Unfortunately, the opening lap tussles were some of the only exciting moments of the race. While the order changed a bit, the top five drivers throughout the race largely remained Leclerc, Vettel, Albon, Hamilton, and Bottas. The race ended with Hamilton in first, Vettel in second, Bottas in third, Leclerc in fourth, and Albon in fifth.
Though they were few, there were nonetheless some exciting moments. Local hero Sergio Perez (Checo if you’re nasty; all apologies to Janet Jackson) made an excellent early overtake on Toro Rosso’s Daniil Kvyat, to the delight of the crowd. Daniel Ricciardo made a spectacular, but failed, late overtaking attempt on Perez. He badly overcooked the attempt and was forced to run wide, cutting several corners. While this did allow him to return to the track ahead of Perez, Ricciardo wisely ceded the position back to his rival.
While there was some other overtaking, it was mainly clean and competent with the defending drivers ceding position when it was obvious they weren’t able to defend successfully.
There was minimal contact between drivers after the first lap. Verstappen and Kevin Magnussen made brief contact on lap 27, but the stewards declined to investigate further. The most memorable other contact came during the final lap. As Hamilton crossed the finish line, Daniil Kvyat returned to his old form and ran straight into the back of Renault’s Nico Hulkenberg, destroying his rear wing and ending his race practically within sight of the finish line. This initially cost the German two places, dropping him from ninth place to eleventh, though the stewards quickly issued Kvyat a 10-second penalty. This dropped Kvyat to 11th, and brought Hulkenberg up to 10th along with its accompanying point.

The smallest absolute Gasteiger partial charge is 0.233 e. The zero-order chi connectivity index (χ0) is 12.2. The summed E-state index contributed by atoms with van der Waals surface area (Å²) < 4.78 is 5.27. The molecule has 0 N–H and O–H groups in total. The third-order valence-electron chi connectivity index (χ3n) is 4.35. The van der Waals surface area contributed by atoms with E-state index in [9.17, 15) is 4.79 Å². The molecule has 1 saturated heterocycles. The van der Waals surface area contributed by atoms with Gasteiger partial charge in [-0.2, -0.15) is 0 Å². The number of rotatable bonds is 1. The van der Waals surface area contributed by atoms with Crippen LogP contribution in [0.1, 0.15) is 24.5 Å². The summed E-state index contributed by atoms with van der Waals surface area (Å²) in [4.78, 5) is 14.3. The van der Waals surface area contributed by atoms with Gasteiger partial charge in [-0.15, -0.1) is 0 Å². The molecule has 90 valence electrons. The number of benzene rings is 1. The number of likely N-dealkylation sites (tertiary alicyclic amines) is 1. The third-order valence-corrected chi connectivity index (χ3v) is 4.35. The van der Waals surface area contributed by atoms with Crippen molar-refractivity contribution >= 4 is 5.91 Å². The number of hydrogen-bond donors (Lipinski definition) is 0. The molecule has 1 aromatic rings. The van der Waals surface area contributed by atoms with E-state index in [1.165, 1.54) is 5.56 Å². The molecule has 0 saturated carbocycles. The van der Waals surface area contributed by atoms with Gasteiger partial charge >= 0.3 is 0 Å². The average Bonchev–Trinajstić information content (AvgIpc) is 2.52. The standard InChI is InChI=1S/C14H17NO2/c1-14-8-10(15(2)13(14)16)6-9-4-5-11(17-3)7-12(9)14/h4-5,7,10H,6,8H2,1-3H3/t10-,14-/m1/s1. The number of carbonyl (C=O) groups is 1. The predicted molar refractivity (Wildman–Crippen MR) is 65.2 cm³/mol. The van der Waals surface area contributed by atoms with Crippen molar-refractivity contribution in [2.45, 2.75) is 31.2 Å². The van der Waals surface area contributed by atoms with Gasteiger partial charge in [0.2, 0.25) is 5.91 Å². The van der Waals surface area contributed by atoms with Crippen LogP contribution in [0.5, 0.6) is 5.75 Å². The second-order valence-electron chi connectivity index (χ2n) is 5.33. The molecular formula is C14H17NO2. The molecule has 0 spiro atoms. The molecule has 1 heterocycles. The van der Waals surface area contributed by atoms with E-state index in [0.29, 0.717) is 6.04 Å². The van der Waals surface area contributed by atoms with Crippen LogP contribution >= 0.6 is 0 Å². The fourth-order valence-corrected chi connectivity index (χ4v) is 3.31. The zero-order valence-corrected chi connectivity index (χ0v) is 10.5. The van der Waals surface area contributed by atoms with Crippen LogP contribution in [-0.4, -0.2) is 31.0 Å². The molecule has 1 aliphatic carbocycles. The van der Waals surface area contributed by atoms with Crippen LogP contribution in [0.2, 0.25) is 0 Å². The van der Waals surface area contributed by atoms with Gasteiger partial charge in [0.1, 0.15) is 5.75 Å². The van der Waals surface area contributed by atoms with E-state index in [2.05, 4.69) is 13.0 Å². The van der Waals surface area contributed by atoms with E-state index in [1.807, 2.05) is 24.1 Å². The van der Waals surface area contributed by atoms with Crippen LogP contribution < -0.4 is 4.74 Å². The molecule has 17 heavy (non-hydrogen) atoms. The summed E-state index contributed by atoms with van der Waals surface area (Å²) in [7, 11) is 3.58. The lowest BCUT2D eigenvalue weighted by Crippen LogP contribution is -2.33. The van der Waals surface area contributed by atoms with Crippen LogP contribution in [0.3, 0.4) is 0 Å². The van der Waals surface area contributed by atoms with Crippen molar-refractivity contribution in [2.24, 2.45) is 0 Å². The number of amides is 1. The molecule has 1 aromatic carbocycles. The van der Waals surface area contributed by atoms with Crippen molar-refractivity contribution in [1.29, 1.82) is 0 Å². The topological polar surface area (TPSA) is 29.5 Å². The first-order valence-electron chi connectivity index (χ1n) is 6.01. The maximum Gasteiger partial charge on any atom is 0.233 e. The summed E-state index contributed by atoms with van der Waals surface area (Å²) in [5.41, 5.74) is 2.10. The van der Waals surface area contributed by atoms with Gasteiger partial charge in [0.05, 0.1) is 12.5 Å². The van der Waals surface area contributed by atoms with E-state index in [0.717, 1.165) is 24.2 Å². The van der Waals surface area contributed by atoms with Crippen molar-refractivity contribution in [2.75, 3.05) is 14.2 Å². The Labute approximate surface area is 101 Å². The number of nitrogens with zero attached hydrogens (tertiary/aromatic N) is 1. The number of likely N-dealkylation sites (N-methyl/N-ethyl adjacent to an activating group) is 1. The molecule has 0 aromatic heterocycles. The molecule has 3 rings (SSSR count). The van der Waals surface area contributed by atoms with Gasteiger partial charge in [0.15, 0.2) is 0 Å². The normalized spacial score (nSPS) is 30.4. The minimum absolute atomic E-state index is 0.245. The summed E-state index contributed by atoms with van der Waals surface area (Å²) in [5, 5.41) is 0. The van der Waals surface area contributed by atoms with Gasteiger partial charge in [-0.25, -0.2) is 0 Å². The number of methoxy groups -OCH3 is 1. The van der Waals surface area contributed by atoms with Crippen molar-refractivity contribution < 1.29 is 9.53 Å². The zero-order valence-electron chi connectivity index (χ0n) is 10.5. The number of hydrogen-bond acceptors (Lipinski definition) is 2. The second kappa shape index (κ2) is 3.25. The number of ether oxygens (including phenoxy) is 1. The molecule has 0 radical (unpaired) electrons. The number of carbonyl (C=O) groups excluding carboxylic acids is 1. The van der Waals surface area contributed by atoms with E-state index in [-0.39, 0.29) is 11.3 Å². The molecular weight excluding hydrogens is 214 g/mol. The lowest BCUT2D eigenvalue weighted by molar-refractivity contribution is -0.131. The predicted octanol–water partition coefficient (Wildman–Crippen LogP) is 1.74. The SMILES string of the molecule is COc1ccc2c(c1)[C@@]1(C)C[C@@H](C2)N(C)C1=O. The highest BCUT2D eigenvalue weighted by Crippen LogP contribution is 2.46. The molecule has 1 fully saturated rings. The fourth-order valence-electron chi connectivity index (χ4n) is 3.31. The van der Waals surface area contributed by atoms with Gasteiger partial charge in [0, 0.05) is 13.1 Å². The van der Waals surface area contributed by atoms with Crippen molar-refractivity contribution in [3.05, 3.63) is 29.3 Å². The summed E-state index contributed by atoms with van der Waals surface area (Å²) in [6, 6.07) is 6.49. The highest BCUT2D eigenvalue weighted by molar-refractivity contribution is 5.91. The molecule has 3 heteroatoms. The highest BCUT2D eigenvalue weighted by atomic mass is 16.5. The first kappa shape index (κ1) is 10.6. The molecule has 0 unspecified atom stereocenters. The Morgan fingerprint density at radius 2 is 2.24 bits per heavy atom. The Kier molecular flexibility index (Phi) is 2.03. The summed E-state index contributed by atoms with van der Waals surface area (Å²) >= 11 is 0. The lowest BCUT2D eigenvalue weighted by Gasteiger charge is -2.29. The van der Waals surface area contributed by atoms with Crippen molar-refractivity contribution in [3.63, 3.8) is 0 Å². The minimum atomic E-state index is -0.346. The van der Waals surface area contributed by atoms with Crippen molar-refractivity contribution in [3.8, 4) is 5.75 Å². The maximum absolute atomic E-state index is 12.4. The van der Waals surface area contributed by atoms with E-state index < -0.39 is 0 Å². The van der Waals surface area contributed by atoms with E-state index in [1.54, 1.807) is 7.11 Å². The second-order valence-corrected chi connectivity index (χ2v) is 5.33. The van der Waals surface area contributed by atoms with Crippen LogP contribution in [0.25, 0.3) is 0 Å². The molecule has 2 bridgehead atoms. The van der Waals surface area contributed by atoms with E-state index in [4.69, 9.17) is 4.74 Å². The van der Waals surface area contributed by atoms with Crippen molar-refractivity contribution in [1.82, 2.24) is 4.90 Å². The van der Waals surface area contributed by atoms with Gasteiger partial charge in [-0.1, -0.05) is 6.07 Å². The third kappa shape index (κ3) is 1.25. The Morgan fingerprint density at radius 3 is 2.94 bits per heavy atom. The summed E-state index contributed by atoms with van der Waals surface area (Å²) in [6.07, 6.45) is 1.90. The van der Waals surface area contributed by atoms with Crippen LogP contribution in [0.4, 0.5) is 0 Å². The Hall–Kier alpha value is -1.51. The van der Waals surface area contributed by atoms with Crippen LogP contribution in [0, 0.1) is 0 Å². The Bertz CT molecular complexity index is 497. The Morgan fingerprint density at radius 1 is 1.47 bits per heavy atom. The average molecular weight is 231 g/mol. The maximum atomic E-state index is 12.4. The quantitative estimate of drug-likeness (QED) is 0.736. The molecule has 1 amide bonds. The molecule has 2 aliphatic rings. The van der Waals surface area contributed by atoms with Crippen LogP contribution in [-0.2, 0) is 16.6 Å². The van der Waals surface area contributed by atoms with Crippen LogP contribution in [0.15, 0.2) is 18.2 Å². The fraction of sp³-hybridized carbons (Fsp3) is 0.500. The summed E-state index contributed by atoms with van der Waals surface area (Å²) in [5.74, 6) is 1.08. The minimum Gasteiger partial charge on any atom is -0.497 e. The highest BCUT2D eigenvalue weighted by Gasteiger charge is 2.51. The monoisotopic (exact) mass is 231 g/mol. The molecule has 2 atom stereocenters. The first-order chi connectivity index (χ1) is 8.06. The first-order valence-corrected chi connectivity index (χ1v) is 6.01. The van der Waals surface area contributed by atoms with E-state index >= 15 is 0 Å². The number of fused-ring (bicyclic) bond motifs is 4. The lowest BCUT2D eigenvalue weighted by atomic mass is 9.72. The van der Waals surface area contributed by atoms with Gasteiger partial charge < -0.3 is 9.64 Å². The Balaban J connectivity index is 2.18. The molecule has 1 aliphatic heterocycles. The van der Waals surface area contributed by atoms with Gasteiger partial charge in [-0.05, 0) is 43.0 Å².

Pit stops provided some drama. McLaren’s Lando Norris was given the signal to exit the pit too early, with his left front tyre not completely secure. While he was able to stop prior to crossing the pit lane exit line and his crew was able to remedy the issue, Norris never recovered from this mistake and remained last until his retirement on lap 48.
Antonio Giovinazzi’s right rear tyre caused him considerable difficulty as well, which was compounded when the jack was released too quickly, before the tyre was secure. Charles Leclerc wasn’t immune to pit issues either – trouble with the right rear tyre cost him four precious seconds on his second stop.
Tyre management proved to be key in this race. Ricciardo deserves special mention for his tyre management. He was able to maintain respectable pace for 50 laps on his opening set of hard tyres, maintaining sixth place for the last 30 of those 50. It was this show of durability that likely convinced Red Bull to keep Verstappen out on his set of hards, which lasted him for an amazing 66 laps following his early stop. Perez ran the final 51 laps of the race on hards, and Hulkenberg ran 52 laps on his. Vettel also deserves credit for his tyre management, turning in a respectable 40 laps on his initial set of mediums between qualifying and the race.
Indeed, had Vettel not resisted calls for him to prepare to pit on lap 25, the result might have been very different for him. Ferrari, it seemed, had a very different model of tyre performance in this race and were unable to adapt in time to salvage the win. The pit wall’s call for Leclerc’s early stop on lap 15 was premature. All of the front runners started their race on used mediums, but the others handily demonstrated that their tyres were good for many more laps – eight more laps for Hamilton, 21 more laps for Bottas, and 22 more for Vettel. Had the Scuderia sent Leclerc back out on hards, his race might’ve gone very differently as hard tyres amply proved to deliver incredible life.
With three races left, the top of the pecking order is fairly settled. While it is mathematically possible for Bottas to claim the Drivers’ Championship, it is not likely. Similarly, while Red Bull could pass Ferrari for second in the Constructors’ Championship, it is similarly unlikely.
As has been the case for the past several seasons, it’s the midfield where the excitement lies. Toro Rosso and Racing Point are in the fight for sixth and if Renault doesn’t finish strongly in the closing rounds it’s possible that they could find themselves slipping to sixth or even seventh.